Speaker 1 (00:19:51): No, in my submission, Justice, it does.

What I’m saying is that the parties could expressly and intentionally enter into a new agreement because that would create contractual rights.

But Hinehouse is premised on the understanding that the initial relationship that existed pre-incorporation was contractual in nature.

And in this case, in my submission, it was not.

The initial relationship that existed, the rights, the bundle of rights that were established by the developer weren’t contractual.

And at least according to the developer in the way that the easement was drafted, it didn’t need to be because the easements were a charge.

The provisions of the easement provided that they would all run with the land.

And so they captured the successors and title as a matter of property law.

Justice Karakatsanis (00:20:51): Just to follow up on the question and your point, is there any reason why the developer wouldn’t in fact be intending to do both, create obligations in REM and in personam, so that you’ve got the covenant, a positive covenant that runs with, whether it runs with the land or not, and then you also have contractual obligations?

I don’t understand why you’re saying that the developer needed to have an intention to do one, really, or the other.

Speaker 1 (00:21:25): And I’m not saying that justice there.

There certainly can be three potential situations.

One which is common where the parties will create a charge on land that’s intended to be non-contractual and you see that all the time with rights of way or Section 219 covenants with local governments.

There’s no intention to create a contract.

It’s an intention to create property rights.

There are other times where, as you point out, the parties do both.

They may have an intention to create property rights and contractual.

And the third possibility, of course, is it’s purely contractual.

What I say, though, in the circumstances of this case is that the Court of Appeal didn’t ask that question.

And the evidence demonstrated that it could have either been a property case or both.

But the burden was on the respondent in my submission to prove on a balance of probabilities and it failed to discharge that burden because they were equally plausible.

Justice Karakatsanis (00:22:40): I guess my point is that there’s a route to both by property law and by contract law.

And the Court of Appeal, in this case, found that it was the pre-incorporation contract.

It was the contract that was adopted that was the route to the obligations here.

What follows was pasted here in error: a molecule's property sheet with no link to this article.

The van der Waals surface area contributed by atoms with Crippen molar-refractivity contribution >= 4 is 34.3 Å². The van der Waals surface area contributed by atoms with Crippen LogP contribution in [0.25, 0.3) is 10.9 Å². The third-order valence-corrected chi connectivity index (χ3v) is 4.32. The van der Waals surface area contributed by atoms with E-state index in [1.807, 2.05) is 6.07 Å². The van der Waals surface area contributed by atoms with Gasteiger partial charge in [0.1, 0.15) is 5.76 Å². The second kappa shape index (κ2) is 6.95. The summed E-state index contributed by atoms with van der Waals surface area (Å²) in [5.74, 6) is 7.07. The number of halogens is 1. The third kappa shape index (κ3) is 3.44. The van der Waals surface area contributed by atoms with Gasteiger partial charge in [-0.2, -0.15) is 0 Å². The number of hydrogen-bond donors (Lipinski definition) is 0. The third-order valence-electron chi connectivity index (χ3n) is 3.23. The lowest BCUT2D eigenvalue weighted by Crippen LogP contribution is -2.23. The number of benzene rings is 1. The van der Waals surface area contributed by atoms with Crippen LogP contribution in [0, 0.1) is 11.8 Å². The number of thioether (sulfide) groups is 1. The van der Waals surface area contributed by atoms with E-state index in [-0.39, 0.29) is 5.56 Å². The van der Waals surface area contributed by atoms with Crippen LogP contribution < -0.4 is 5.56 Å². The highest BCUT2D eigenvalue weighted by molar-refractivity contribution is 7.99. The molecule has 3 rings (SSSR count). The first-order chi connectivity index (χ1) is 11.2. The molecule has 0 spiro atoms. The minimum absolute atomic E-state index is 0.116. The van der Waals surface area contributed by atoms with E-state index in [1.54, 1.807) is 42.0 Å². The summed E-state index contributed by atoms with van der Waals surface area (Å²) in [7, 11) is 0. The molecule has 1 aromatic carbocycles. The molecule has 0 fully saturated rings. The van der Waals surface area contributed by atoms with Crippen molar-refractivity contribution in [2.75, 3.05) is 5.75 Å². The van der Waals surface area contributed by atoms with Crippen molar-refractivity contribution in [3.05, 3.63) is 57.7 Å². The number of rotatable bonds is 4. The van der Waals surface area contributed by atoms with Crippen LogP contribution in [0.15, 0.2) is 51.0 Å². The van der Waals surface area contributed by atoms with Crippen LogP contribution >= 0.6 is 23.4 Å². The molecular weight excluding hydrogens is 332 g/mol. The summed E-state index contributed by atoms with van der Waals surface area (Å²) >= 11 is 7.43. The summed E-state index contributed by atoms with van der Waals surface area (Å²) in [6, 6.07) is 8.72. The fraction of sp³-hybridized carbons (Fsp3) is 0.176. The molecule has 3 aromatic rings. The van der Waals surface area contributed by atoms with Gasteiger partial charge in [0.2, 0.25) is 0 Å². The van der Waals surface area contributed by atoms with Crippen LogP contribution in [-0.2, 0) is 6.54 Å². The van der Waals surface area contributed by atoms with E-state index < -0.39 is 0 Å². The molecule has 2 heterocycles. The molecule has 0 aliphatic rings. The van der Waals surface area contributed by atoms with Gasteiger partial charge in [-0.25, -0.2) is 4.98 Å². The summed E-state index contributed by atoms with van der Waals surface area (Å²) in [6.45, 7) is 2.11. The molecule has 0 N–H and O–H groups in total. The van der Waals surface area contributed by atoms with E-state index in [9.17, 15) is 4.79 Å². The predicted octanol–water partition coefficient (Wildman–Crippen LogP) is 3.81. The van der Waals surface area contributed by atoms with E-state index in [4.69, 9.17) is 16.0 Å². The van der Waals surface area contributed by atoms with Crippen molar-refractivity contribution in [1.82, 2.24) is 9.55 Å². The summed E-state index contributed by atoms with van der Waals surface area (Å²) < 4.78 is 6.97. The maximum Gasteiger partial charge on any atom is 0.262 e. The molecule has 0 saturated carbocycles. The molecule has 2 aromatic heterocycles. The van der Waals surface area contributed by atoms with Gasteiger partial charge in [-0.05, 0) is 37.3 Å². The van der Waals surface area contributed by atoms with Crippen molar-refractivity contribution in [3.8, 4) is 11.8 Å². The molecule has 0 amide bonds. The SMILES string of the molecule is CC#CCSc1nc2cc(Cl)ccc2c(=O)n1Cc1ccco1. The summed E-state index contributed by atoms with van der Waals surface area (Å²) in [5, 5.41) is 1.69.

And even if there’s also an issue about whether there was an obligation under property law, why isn’t it sufficient if you look at the contract law and you’re satisfied on the conduct that it’s been adopted?

Or a similar contract, a new contract, on the same terms has been adopted.

Speaker 1 (00:23:21): Yes, but my submission is twofold.

That on the facts and in the context of the case, the easement was purely a land instrument and not contractual.

That is my point.

And if it’s not contractual, and it may be that that’s not accepted, but if it was not contractual, then the Hinehouse principles don’t apply.

If it was both, then they could potentially apply.

And of course, to finish my last point, the burden was on the respondent to establish which one it was, and it was equally likely that it was purely a land instrument.

Now the other part of this, of course, is the Court of Appeals finding that the contractual intention from the appellant was found predominantly from its receipt of benefits and performance of burdens, which I say were all expressed in the easement.

And in my submission, that was an error.

Hinehouse in particular, that decision and all of the cases relied on by the respondent relate to situations where the only explanation of the company’s conduct or behavior was the performance of terms contained in a contractual instrument.

Hinehouse was such a case, although it was more akin to a fraud case than anything else, but the only explanation for the receipt of the boat in Hinehouse was an agreement that existed before the incorporation of the company.

There was no other reason that the company should receive the boat, and of course, as a result, the court found that there had to be a payment.

The pre-incorporation transaction line of authorities, and in the fact that my site, Northumberland and other lines of authority, look at the conduct of the party that is behaving in relation to what is said to be a pre-corporation transaction.

And in Northumberland, the court said that the conduct of the board of directors was completely and fully explained by the board of directors, understanding that, or the opinion that they had received or appreciated that the initial transaction was binding on them.